While, individually, the following behavioral traits do not mean an adult is a child predator … a combination of certain behavioral traits do need to, seriously, send up red flags.
Predators will often use teasing and demeaning words to laugh off, or deny … a child from setting boundaries in physical closeness.
Predators will insist on touching, hugging a child, even when it is clear the child does not want the attention.
Many predators will use “tickling” or “wrestling” “games” to get physically close to a child.
Predators may make a habit of “accidentally” walking in on a child who is in a bathroom, or a room, where the child may be changing clothes.
While it may be just “misguided” parenting … predators do allow, if not encourage … children to get away with inappropriate behaviors.
If he/she seems “too good to be true” … then, more than likely … he/she is. This person may want to babysit, frequently, without pay, or likes to buy an excessive number of gifts, gives them money … or likes to take them out, often … on “special outings,” … alone.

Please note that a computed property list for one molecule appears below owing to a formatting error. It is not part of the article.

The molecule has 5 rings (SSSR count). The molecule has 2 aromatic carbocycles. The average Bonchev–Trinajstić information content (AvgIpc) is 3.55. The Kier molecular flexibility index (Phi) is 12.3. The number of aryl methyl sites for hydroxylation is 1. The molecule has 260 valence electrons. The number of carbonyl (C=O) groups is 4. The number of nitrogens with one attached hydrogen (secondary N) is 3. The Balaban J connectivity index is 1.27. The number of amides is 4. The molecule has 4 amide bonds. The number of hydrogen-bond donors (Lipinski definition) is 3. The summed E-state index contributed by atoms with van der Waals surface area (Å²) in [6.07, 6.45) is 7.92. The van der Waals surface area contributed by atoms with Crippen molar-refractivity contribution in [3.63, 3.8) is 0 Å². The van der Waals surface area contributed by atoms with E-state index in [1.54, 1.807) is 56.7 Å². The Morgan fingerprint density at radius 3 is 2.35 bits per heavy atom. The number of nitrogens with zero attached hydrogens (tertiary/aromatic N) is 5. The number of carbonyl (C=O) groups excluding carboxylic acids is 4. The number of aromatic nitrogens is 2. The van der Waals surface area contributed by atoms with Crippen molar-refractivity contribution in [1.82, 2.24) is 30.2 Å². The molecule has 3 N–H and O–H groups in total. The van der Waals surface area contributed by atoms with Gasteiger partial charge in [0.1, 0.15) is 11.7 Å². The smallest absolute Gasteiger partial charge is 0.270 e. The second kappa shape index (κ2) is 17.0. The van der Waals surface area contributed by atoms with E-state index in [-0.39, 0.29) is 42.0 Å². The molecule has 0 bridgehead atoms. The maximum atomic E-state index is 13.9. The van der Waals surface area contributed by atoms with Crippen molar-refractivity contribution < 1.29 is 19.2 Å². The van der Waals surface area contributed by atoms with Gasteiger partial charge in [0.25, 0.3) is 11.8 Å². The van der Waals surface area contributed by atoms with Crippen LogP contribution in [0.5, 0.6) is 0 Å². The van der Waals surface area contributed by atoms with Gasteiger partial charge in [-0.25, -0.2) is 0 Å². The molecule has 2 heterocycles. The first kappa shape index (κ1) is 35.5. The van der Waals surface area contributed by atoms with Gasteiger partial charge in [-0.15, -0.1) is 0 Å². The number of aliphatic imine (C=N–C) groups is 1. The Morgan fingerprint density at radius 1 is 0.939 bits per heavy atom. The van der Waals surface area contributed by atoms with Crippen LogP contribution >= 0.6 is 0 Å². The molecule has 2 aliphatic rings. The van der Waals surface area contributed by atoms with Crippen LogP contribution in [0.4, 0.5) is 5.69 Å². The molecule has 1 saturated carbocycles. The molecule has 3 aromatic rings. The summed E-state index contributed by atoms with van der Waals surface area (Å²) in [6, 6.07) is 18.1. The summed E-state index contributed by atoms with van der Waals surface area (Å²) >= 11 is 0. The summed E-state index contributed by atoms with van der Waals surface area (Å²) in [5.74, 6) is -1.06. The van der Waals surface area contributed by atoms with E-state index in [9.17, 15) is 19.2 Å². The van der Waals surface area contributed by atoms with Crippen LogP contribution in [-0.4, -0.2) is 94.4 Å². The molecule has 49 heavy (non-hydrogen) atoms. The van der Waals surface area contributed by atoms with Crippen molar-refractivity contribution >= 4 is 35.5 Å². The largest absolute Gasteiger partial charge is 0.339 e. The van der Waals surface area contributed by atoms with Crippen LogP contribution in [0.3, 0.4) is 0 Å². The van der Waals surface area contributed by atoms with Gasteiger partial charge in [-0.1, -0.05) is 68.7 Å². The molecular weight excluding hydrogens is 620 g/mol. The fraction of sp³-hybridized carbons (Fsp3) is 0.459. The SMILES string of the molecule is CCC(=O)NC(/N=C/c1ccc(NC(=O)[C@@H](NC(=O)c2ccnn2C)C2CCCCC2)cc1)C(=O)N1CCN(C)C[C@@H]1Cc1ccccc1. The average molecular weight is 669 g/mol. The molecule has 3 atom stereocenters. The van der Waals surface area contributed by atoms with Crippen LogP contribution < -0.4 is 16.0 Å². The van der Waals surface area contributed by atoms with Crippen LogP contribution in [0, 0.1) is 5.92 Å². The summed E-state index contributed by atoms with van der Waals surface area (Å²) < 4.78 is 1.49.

Lastly … and, this is most certainly something I can attest to: He/she points out sexual images and makes suggestive, vulgar jokes with children present … and … will expose the child to adult sexual interactions or images, without concern for the child’s presence. And … heed this … they are overly interested in the sexuality of a particular child or teen. (ie, a female child’s developing breasts, etc.)
Debbie Barth:11/07/2018 at 3:49 pm ET
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Debbie Barth is the author of The Promise Book: Tell Someone. Her goal is to aid parents who understand the necessity of talking to their children about child predators in way that doesn’t confuse or scare them.
The book is available on Amazon and at www.thisisdebbiebarth.com